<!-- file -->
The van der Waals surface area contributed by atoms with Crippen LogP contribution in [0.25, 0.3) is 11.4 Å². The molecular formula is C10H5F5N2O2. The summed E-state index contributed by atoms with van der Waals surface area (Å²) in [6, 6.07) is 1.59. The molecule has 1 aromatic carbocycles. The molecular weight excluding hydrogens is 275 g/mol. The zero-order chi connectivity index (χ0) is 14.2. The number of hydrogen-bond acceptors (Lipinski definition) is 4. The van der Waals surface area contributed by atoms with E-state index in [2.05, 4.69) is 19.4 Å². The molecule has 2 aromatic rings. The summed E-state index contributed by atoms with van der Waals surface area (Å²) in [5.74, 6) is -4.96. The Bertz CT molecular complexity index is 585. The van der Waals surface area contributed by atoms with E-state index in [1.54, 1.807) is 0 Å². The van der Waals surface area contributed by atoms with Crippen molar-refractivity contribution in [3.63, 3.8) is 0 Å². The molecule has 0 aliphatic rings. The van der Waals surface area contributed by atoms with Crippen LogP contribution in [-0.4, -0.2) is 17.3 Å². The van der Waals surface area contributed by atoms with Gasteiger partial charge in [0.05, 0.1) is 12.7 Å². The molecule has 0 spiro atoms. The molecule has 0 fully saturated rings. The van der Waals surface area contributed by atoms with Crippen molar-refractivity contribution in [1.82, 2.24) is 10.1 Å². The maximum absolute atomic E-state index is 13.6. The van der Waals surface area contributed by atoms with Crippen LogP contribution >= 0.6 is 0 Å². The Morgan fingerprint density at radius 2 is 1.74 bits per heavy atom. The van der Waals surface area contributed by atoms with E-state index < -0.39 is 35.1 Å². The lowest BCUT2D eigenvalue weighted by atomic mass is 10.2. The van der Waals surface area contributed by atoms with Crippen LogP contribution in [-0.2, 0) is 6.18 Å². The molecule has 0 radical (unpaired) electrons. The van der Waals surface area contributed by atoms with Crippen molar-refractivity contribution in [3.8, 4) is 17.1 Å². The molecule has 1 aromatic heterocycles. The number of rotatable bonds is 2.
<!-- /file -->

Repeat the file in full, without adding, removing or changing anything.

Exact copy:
The van der Waals surface area contributed by atoms with Crippen LogP contribution in [0.25, 0.3) is 11.4 Å². The molecular formula is C10H5F5N2O2. The summed E-state index contributed by atoms with van der Waals surface area (Å²) in [6, 6.07) is 1.59. The molecule has 1 aromatic carbocycles. The molecular weight excluding hydrogens is 275 g/mol. The zero-order chi connectivity index (χ0) is 14.2. The number of hydrogen-bond acceptors (Lipinski definition) is 4. The van der Waals surface area contributed by atoms with E-state index in [2.05, 4.69) is 19.4 Å². The molecule has 2 aromatic rings. The summed E-state index contributed by atoms with van der Waals surface area (Å²) in [5.74, 6) is -4.96. The Bertz CT molecular complexity index is 585. The van der Waals surface area contributed by atoms with E-state index in [1.54, 1.807) is 0 Å². The van der Waals surface area contributed by atoms with Crippen molar-refractivity contribution in [3.63, 3.8) is 0 Å². The molecule has 0 aliphatic rings. The van der Waals surface area contributed by atoms with Crippen LogP contribution in [-0.4, -0.2) is 17.3 Å². The van der Waals surface area contributed by atoms with Gasteiger partial charge in [0.05, 0.1) is 12.7 Å². The molecule has 0 spiro atoms. The molecule has 0 fully saturated rings. The van der Waals surface area contributed by atoms with Crippen molar-refractivity contribution in [1.82, 2.24) is 10.1 Å². The maximum absolute atomic E-state index is 13.6. The van der Waals surface area contributed by atoms with Crippen LogP contribution >= 0.6 is 0 Å². The Morgan fingerprint density at radius 2 is 1.74 bits per heavy atom. The van der Waals surface area contributed by atoms with E-state index < -0.39 is 35.1 Å². The lowest BCUT2D eigenvalue weighted by atomic mass is 10.2. The van der Waals surface area contributed by atoms with Crippen LogP contribution in [-0.2, 0) is 6.18 Å². The molecule has 0 radical (unpaired) electrons. The van der Waals surface area contributed by atoms with Crippen molar-refractivity contribution in [3.8, 4) is 17.1 Å². The molecule has 1 aromatic heterocycles. The number of rotatable bonds is 2.